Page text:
8. Tatyana Says:

    I meant FBI

  9. Artfldgr Says:

    Do a search on Anna Chapman, and Ron Perlman… is it the same one, i don’t know… (the el diaro author is a different event, and there are also some Chinese)

    and to those not in the know, the fall of the soviet union marked a large increase in operations like this as the borders were more open, and that it was easier to act. also the american people became so self hating that many were willing to work for nothing.

    there is also an ex spy trying to change our view

    Ex-spy: May be 50 undercover Russian couples in US

    yeah… 50 a year put in… they have whole schools that crank out over 2k people a year (not couples of course).

    ne of the Cold War’s most famous defectors says Russia probably has about 50 deep-cover couples – and maybe even up to 60 of them – spying inside the United States.

    Oleg Gordievsky, a former deputy head of the KGB in London who defected in 1985, said Russian President Dmitry Medvedev would know the number of illegal operatives in each target country.

    The 71-year-old ex-double agent told The Associated Press in a phone interview Tuesday that, based on his experience in Russian intelligence, “there’s usually 40 to 50 couples, all illegal.”

    but the key thing is this.

    ever notice that in NONE of our assesments (except mine and a very few others), such games and things are completely not part of the dialogue.

    if we had referenced the female author at el diario, or people like krugman, we never ever suppose they are being paid by another country.

    even when we KNOW that some event was influenced and changed by these actions, we will go back to ignoring it the minute the facts no longer apply pressure

    note the outcome to my points as to feminism and its history… they refuse to beleive what it is… what it stands for, and how it never was anything they thought it was… and that every good cop to the others bad cop is the idea that the whole is not bad. (which is the point of good cop bad cop, no?)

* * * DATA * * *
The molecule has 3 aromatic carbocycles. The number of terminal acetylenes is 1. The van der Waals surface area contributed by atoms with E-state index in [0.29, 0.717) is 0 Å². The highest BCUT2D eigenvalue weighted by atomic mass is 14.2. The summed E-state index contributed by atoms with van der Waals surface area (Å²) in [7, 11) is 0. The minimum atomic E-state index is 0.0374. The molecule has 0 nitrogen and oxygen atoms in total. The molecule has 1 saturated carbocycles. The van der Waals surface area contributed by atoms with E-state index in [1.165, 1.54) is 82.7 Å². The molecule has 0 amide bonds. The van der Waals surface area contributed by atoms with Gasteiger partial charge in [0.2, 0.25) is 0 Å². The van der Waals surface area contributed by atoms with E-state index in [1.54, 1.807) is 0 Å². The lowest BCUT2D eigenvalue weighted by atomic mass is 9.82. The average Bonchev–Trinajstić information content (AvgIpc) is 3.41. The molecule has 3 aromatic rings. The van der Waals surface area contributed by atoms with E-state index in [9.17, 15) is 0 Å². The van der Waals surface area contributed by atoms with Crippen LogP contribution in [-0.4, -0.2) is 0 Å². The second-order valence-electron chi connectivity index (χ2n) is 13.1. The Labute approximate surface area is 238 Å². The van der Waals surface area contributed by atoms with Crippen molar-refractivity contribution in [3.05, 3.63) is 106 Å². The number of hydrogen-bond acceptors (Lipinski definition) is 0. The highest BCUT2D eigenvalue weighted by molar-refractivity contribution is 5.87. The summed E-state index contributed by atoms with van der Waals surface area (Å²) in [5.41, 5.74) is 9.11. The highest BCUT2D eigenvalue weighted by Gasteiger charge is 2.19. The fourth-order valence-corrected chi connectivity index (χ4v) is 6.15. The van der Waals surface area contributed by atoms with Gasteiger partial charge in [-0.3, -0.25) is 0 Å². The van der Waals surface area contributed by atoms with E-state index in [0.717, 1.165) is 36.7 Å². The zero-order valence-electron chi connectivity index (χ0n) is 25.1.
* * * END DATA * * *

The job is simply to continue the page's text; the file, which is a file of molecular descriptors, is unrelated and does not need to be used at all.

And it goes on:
and stuff like below is just more smoke and mirrors…

    Professor Igor Panarin: When America fell to pieces the shouting was outrageous


    In September 1998 an international conference called the Informational War was held in Austria. I presented my analytical research there. 150 out of 400 participants were from the USA. There was outrageous shouting in the audience when I was talking about the division of America in my presentation. However my reasons were well-grounded. Back then it was obvious that finance and economy would be the main destructive power for the USA. The dollar was not secured by anything. The external debt of the country was growing like an avalanche in spite of the fact that it was non-existent at the beginning of the 1980s. In 1998, when I was making my forecast, it had reached 2 trillion dollars. Today it’s more than 11 trillion. This is a pyramid which is bound to collapse.

  10. Artfldgr Says:

    by the way, the newspapers either are showing their ignorance or feigning it.

    the SVR was the first chief directorate of the KGB.
    KGB – Komitet gosudarstvennoy bezopasnosti or Committee for State Security
    there is also the GRU…